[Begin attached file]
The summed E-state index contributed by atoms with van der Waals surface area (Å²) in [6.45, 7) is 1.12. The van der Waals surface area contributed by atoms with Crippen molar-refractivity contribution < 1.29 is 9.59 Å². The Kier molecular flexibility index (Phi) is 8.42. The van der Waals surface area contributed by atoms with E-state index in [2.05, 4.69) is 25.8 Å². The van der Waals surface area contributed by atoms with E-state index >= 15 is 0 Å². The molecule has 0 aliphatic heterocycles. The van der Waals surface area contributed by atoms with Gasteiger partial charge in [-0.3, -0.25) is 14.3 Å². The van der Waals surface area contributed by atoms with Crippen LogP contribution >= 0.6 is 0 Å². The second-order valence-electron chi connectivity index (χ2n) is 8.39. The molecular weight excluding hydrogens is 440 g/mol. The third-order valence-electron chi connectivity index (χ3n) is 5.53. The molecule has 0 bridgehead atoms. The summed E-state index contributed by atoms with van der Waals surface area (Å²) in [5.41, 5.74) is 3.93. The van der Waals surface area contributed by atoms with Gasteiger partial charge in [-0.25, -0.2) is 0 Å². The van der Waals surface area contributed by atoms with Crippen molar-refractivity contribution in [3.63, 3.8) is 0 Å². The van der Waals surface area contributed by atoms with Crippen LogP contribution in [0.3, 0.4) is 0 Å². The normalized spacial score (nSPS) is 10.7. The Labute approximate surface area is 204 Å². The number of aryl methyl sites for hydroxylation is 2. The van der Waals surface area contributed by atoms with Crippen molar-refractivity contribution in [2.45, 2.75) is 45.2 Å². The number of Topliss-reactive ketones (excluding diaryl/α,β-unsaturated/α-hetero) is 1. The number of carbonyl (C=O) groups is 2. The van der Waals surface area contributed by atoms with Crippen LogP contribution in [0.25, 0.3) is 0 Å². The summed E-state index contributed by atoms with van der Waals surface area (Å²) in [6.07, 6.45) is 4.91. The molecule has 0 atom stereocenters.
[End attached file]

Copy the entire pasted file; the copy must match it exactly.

The summed E-state index contributed by atoms with van der Waals surface area (Å²) in [6.45, 7) is 1.12. The van der Waals surface area contributed by atoms with Crippen molar-refractivity contribution < 1.29 is 9.59 Å². The Kier molecular flexibility index (Phi) is 8.42. The van der Waals surface area contributed by atoms with E-state index in [2.05, 4.69) is 25.8 Å². The van der Waals surface area contributed by atoms with E-state index >= 15 is 0 Å². The molecule has 0 aliphatic heterocycles. The van der Waals surface area contributed by atoms with Gasteiger partial charge in [-0.3, -0.25) is 14.3 Å². The van der Waals surface area contributed by atoms with Crippen LogP contribution >= 0.6 is 0 Å². The second-order valence-electron chi connectivity index (χ2n) is 8.39. The molecular weight excluding hydrogens is 440 g/mol. The third-order valence-electron chi connectivity index (χ3n) is 5.53. The molecule has 0 bridgehead atoms. The summed E-state index contributed by atoms with van der Waals surface area (Å²) in [5.41, 5.74) is 3.93. The van der Waals surface area contributed by atoms with Gasteiger partial charge in [-0.25, -0.2) is 0 Å². The van der Waals surface area contributed by atoms with Crippen molar-refractivity contribution in [3.63, 3.8) is 0 Å². The van der Waals surface area contributed by atoms with Crippen LogP contribution in [0.3, 0.4) is 0 Å². The normalized spacial score (nSPS) is 10.7. The Labute approximate surface area is 204 Å². The number of aryl methyl sites for hydroxylation is 2. The van der Waals surface area contributed by atoms with Crippen molar-refractivity contribution in [2.45, 2.75) is 45.2 Å². The number of Topliss-reactive ketones (excluding diaryl/α,β-unsaturated/α-hetero) is 1. The number of carbonyl (C=O) groups is 2. The van der Waals surface area contributed by atoms with Crippen LogP contribution in [0.25, 0.3) is 0 Å². The summed E-state index contributed by atoms with van der Waals surface area (Å²) in [6.07, 6.45) is 4.91. The molecule has 0 atom stereocenters.